As of January 1st I am 39 week pregnant with #3 (I say this because I know this post will not appear on that exact date). I found myself thinking over my last two deliveries wondering how I did it. I am not super human, although after having my first unmediated birth I felt like I was. I am fortunate. I had no complications, my labor progressed well with little to no stall time, and my pushing time was significantly shorter than most.
I am genetically made to birth babies. Hurray my “child rearing hips” came in handy; but it can’t all come down to genetics. I sat down and through out how I would help a laboring mommy through.
I chose to decline the epidural after watching the procedure done in an informational video from Babycenter.com (video here). I found the side effects (loss of mobility, numb lower body, tingling, inability to push well) were less appealing than the pain/discomfort of labor. As a result I knew I needed to learn as much as I could about labor and delivery, relaxation types, methods for pain management, and anything else I could learn between now and baby time.
You can read my previous birth stories. Destructio’s Birth Story and Tiny’s Birth Story
Here is my list of suggestions and tips for a mommy-to-be.
*Even if you don’t plan a “medication/intervention free birth”*
For some odd reason mother are more inclined to just “go with the flow” of labor or trust the doctor. This is all well and good but a doctor can’t tell you how to handle a contraction or even what a contractions will feel like. You need to take charge of your body and learn everything you can about how labor starts, the stages of labor, and what happens to baby during all of it. Know your rights, your options, and your preferences. If i hadn’t don’t my own research I know my births would have been drastically different and most likely less ideal for me.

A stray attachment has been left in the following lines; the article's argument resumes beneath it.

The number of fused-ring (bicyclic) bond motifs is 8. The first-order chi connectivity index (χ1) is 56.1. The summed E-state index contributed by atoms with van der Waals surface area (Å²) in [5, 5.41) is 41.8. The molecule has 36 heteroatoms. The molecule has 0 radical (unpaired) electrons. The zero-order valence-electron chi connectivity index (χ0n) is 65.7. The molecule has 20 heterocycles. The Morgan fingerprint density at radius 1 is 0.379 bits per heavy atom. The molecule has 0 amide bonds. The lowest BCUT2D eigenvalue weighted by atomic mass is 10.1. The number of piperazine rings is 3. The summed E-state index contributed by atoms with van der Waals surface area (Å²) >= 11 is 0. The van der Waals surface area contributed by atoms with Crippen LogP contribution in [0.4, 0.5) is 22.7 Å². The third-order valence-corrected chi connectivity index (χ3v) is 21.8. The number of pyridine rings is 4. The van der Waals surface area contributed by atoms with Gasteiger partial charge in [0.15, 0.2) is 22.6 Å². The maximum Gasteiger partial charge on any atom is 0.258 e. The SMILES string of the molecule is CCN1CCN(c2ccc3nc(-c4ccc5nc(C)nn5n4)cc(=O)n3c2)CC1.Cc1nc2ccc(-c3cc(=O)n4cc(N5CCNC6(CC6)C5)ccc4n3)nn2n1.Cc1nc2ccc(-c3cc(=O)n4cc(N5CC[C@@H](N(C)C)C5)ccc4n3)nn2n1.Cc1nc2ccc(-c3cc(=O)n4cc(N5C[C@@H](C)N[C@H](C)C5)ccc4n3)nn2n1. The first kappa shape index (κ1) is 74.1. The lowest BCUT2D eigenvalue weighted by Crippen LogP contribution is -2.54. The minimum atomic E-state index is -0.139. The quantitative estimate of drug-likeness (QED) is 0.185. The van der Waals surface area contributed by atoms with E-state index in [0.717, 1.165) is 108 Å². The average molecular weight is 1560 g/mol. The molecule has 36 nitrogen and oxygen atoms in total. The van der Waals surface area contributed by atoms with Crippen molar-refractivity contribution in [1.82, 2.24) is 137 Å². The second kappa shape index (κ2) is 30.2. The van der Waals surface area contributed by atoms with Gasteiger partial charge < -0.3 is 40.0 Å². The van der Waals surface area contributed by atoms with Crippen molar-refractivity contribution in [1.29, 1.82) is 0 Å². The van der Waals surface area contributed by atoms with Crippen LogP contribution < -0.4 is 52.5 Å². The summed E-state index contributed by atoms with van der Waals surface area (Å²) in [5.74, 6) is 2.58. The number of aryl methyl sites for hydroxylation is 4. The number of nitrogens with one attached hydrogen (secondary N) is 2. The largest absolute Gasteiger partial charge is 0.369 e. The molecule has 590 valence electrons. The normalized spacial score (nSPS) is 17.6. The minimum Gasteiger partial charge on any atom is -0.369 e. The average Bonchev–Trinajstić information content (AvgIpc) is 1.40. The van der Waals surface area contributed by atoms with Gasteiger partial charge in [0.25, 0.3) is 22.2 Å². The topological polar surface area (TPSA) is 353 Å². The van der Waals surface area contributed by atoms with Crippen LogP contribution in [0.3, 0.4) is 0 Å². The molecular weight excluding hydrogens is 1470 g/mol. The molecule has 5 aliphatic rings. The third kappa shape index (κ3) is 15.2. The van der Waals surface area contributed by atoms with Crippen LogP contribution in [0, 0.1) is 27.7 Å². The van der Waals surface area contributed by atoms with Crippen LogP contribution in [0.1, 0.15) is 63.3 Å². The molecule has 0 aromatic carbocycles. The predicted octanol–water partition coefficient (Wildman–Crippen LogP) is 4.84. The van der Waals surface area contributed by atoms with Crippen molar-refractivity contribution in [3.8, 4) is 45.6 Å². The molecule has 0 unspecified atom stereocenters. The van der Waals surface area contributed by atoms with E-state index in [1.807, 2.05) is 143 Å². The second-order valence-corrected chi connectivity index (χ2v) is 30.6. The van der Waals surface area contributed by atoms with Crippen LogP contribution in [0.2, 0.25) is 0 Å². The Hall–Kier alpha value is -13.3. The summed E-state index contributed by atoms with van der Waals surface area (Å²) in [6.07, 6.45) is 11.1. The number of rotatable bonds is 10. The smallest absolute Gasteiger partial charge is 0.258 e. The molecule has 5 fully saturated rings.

Always remember Labor is not Pain, it is Progress
If you go into labor thinking you are “in pain” then your body will think something is wrong. What you need to realize is labor pains are not like other pains. When you break something pain is how your body tells you something is wrong Labor is the exact opposite, pain tells you something wonderful is about to happen.
When I sang Soprano my voice teacher always told me to keep my neck soft. If I couldn’t move my head around while hitting a high note I was to stiff and would likely go sharp. I took that lesson into labor with me. My body is already contracting, I will not help it out by tensing up. I intentionally moved my neck around and open and closed my hands during contractions to keep relaxed and in control.
Don’t Be Shy to Make Some Noise
Its called vocalizing and can be no more than a sigh all the way to a yell. Remember tip #2 though, screaming is harsh and tense, moaning on the other hand is a soft sound and comes from the gut rather than the throat.